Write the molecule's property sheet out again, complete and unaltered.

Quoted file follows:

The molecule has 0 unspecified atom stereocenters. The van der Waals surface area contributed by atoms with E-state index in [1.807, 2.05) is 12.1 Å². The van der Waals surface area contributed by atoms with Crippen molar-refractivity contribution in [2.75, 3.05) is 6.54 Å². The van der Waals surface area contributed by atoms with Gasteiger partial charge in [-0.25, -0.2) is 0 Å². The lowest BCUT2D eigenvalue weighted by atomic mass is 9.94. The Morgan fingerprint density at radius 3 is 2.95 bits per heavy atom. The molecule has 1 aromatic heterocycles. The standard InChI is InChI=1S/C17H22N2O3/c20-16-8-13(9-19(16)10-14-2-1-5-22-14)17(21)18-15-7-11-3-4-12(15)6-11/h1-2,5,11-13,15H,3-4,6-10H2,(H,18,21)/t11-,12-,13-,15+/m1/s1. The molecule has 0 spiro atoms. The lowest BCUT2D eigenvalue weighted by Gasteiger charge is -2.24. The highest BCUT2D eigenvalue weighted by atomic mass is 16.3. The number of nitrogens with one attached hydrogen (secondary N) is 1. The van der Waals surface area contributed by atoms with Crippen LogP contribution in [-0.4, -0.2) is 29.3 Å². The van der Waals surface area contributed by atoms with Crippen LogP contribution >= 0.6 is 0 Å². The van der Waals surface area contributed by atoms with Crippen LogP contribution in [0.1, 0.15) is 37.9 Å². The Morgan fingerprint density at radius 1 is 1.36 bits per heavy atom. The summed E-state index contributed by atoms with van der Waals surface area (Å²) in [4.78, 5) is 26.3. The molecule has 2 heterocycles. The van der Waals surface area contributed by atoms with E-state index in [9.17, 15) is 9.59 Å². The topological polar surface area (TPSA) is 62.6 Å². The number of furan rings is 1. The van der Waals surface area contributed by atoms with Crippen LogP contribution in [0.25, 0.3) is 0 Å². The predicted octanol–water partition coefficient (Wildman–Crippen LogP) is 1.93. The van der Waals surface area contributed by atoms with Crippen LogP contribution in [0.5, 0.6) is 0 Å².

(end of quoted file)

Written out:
The molecule has 0 unspecified atom stereocenters. The van der Waals surface area contributed by atoms with E-state index in [1.807, 2.05) is 12.1 Å². The van der Waals surface area contributed by atoms with Crippen molar-refractivity contribution in [2.75, 3.05) is 6.54 Å². The van der Waals surface area contributed by atoms with Gasteiger partial charge in [-0.25, -0.2) is 0 Å². The lowest BCUT2D eigenvalue weighted by atomic mass is 9.94. The Morgan fingerprint density at radius 3 is 2.95 bits per heavy atom. The molecule has 1 aromatic heterocycles. The standard InChI is InChI=1S/C17H22N2O3/c20-16-8-13(9-19(16)10-14-2-1-5-22-14)17(21)18-15-7-11-3-4-12(15)6-11/h1-2,5,11-13,15H,3-4,6-10H2,(H,18,21)/t11-,12-,13-,15+/m1/s1. The molecule has 0 spiro atoms. The lowest BCUT2D eigenvalue weighted by Gasteiger charge is -2.24. The highest BCUT2D eigenvalue weighted by atomic mass is 16.3. The number of nitrogens with one attached hydrogen (secondary N) is 1. The van der Waals surface area contributed by atoms with Crippen LogP contribution in [-0.4, -0.2) is 29.3 Å². The van der Waals surface area contributed by atoms with Crippen LogP contribution >= 0.6 is 0 Å². The van der Waals surface area contributed by atoms with Crippen LogP contribution in [0.1, 0.15) is 37.9 Å². The Morgan fingerprint density at radius 1 is 1.36 bits per heavy atom. The summed E-state index contributed by atoms with van der Waals surface area (Å²) in [4.78, 5) is 26.3. The molecule has 2 heterocycles. The van der Waals surface area contributed by atoms with E-state index in [9.17, 15) is 9.59 Å². The topological polar surface area (TPSA) is 62.6 Å². The number of furan rings is 1. The van der Waals surface area contributed by atoms with Crippen LogP contribution in [0.25, 0.3) is 0 Å². The predicted octanol–water partition coefficient (Wildman–Crippen LogP) is 1.93. The van der Waals surface area contributed by atoms with Crippen LogP contribution in [0.5, 0.6) is 0 Å².